By Zaffar Iqbal

NEW DELHI — The Indian government blocked foreign donations to Mother Teresa’s Missionaries of Charity over the Christmas holiday, cutting off a major source of funding for the Roman Catholic organization that provides housing, food and medical care for thousands of poor, disabled and ill Indians.

Mother Teresa, born in Albania, lived most of her life in India as a Catholic nun and founded Missionaries of Charity in Kolkata, West Bengal, in 1950 to care for orphans, severely disabled children and people dying and suffering from diseases like AIDS, leprosy and tuberculosis. She received the Nobel Prize in 1979, died in 1997 and was proclaimed a saint by the Catholic Church in 2016.

Sisters of the Missionaries of Charity look at the official canonization portrait of Mother Teresa, during a portrait unveiling ceremony at The Saint John Paul II National Shrine, Sept. 1, 2016, in Washington, DC. Mother Teresa was a Albanian nun who founded the Missionaries of Charity religious order to care for the poor in India and around the world. (Mark Wilson/Getty Images)

The central government’s Ministry of Home Affairs announced on Dec. 25 that it would not renew the West Bengal organization’s Foreign Contribution Regulation Act license required to receive funding from outside India — set to expire Dec. 31 — after discovering “adverse inputs.” The government then also claimed that the organization had itself written to the State Bank of India asking for its accounts to be suspended. A spokesperson for the Missionaries of Charity said it has asked its centers to stop using bank accounts with foreign funding.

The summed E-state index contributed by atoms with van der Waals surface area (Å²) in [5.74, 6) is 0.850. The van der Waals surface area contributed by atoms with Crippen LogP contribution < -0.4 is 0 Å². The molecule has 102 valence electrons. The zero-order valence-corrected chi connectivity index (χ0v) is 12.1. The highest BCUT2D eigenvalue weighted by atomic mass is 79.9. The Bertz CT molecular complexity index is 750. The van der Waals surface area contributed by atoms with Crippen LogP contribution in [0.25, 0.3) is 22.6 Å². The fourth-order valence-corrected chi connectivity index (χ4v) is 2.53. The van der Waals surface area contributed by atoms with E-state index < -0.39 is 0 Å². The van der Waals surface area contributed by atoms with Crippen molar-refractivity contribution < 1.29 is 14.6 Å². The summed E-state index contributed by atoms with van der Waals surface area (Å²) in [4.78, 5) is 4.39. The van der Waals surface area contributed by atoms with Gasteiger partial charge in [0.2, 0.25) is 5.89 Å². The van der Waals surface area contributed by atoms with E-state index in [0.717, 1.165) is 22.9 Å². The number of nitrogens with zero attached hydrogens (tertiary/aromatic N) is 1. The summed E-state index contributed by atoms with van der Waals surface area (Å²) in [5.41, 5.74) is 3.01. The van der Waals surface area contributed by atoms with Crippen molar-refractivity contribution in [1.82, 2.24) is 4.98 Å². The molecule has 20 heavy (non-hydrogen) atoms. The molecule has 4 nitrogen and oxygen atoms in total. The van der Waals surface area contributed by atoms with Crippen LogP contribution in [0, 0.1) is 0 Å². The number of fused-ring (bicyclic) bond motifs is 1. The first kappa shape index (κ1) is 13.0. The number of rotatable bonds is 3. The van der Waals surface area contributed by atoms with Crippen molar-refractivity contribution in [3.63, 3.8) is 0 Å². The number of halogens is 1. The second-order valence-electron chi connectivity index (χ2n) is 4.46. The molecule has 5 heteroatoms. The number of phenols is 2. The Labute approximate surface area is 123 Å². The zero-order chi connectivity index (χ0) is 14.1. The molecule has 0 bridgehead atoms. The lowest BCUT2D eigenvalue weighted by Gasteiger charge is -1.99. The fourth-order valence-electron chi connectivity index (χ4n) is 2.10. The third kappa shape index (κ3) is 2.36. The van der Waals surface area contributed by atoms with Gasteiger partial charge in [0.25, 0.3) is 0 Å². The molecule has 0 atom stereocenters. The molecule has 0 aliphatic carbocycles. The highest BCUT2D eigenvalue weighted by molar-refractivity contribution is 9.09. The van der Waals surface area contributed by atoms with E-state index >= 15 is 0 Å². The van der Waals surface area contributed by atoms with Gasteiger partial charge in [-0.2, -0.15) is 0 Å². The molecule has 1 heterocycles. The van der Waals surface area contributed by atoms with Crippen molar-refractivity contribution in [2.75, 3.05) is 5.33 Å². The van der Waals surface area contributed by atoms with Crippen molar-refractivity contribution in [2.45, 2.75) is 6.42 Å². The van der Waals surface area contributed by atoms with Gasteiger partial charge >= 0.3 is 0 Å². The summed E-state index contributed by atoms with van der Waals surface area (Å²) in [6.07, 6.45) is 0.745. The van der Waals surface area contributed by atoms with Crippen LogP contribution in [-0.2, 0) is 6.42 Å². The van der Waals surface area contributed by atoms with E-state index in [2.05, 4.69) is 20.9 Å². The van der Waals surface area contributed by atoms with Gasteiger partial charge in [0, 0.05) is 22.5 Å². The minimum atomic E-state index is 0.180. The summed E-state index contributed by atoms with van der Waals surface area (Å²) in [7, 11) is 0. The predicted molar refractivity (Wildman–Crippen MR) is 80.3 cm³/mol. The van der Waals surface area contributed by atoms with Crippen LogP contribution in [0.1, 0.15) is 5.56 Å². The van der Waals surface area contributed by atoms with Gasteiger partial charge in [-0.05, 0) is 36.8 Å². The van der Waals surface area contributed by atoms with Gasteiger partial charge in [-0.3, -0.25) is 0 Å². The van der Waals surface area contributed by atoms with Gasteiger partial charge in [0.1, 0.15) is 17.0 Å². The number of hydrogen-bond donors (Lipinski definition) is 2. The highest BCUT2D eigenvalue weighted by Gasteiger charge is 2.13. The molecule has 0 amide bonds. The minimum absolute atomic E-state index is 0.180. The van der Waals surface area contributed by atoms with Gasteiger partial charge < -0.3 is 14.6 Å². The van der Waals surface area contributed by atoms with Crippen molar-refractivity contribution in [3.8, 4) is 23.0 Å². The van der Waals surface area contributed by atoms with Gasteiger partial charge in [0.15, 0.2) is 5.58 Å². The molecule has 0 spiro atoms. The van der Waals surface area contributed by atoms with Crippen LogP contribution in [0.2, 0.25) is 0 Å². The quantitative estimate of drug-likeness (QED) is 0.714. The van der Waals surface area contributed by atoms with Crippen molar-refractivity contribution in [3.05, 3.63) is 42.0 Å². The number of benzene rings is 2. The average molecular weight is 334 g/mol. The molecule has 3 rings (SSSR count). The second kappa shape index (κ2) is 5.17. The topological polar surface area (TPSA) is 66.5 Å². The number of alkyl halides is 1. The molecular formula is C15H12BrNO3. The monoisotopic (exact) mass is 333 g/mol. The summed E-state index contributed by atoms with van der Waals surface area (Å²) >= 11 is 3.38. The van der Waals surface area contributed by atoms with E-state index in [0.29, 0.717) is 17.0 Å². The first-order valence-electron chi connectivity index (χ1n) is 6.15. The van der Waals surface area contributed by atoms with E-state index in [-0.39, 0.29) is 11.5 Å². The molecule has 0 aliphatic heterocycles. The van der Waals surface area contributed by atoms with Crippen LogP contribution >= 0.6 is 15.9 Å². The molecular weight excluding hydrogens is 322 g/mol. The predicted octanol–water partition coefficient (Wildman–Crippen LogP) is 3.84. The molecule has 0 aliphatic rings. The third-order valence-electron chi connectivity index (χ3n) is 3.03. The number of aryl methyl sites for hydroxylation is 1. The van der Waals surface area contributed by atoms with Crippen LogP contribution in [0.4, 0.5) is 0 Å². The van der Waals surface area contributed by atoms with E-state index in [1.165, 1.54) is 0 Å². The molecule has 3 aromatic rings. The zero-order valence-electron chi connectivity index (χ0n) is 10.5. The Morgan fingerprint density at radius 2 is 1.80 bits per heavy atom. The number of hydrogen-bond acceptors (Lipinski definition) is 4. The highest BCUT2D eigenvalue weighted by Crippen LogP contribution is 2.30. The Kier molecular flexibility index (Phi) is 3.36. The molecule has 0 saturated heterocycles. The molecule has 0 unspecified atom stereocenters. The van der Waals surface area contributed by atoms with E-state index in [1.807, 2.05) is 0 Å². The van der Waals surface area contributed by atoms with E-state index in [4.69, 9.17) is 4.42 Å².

Prime Minister Narendra Modi’s Hindu-first government has been tightening the reign on foreign funding to nonprofits for years, particularly Christian and Muslim charities and international aid organizations like Amnesty International that have been vocally critical of the government’s treatment of religious minorities.

Indian Prime Minister Narendra Modi’s Hindu-first government has been tightening the reign on foreign funding to nonprofits, particularly Christian and Muslim charities and international aid organizations that have been vocally critical of the government’s treatment of religious minorities. (Antonio Masiello/Getty Images)

The move also comes at a tense time for India’s Christians — over Christmas. This year, four separate incidents of vandalism and attacks on worshippers were reported across the country, with vandals smashing a statue of Jesus in Haryana, North India, for example. Recent reports from a helpline run by the United Christian Forum indicate a 60 percent increase in attacks on Christians in India from 2020 to 2021.

The move to cripple the famous charity’s funding also comes ahead of several state legislative assembly elections in February and March 2022 — and during a national discussion of state anti-conversion laws that purport to clamp down on Christians forcibly converting Hindus. Human rights activists and Christian leaders say there is no evidence of forced conversions and the laws are designed to shut down churches and prevent people from freely changing their religious identities. Attacks on Christians in the southern state of Karnataka have increased after its legislative assembly recently introduced a new anti-conversion bill.